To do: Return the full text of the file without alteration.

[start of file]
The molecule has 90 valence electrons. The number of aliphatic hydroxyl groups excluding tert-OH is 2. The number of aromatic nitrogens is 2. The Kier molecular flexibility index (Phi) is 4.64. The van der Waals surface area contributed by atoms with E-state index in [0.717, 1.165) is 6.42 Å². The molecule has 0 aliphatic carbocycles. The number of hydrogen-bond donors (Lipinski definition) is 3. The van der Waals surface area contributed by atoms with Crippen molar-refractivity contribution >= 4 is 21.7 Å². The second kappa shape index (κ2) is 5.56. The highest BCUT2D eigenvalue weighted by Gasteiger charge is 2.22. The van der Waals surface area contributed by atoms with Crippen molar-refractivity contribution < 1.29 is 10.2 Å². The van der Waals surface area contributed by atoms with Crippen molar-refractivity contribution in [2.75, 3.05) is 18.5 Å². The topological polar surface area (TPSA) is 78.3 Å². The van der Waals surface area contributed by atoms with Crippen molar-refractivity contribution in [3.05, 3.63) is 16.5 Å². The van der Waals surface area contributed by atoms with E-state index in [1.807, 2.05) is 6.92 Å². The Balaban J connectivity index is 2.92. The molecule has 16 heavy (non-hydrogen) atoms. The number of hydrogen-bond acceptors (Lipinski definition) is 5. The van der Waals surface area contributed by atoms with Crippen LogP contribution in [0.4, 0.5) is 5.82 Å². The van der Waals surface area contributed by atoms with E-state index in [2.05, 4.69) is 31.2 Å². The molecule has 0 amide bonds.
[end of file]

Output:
The molecule has 90 valence electrons. The number of aliphatic hydroxyl groups excluding tert-OH is 2. The number of aromatic nitrogens is 2. The Kier molecular flexibility index (Phi) is 4.64. The van der Waals surface area contributed by atoms with E-state index in [0.717, 1.165) is 6.42 Å². The molecule has 0 aliphatic carbocycles. The number of hydrogen-bond donors (Lipinski definition) is 3. The van der Waals surface area contributed by atoms with Crippen molar-refractivity contribution >= 4 is 21.7 Å². The second kappa shape index (κ2) is 5.56. The highest BCUT2D eigenvalue weighted by Gasteiger charge is 2.22. The van der Waals surface area contributed by atoms with Crippen molar-refractivity contribution < 1.29 is 10.2 Å². The van der Waals surface area contributed by atoms with Crippen molar-refractivity contribution in [2.75, 3.05) is 18.5 Å². The topological polar surface area (TPSA) is 78.3 Å². The van der Waals surface area contributed by atoms with Crippen molar-refractivity contribution in [3.05, 3.63) is 16.5 Å². The van der Waals surface area contributed by atoms with E-state index in [1.807, 2.05) is 6.92 Å². The Balaban J connectivity index is 2.92. The molecule has 16 heavy (non-hydrogen) atoms. The number of hydrogen-bond acceptors (Lipinski definition) is 5. The van der Waals surface area contributed by atoms with Crippen LogP contribution in [0.4, 0.5) is 5.82 Å². The van der Waals surface area contributed by atoms with E-state index in [2.05, 4.69) is 31.2 Å². The molecule has 0 amide bonds.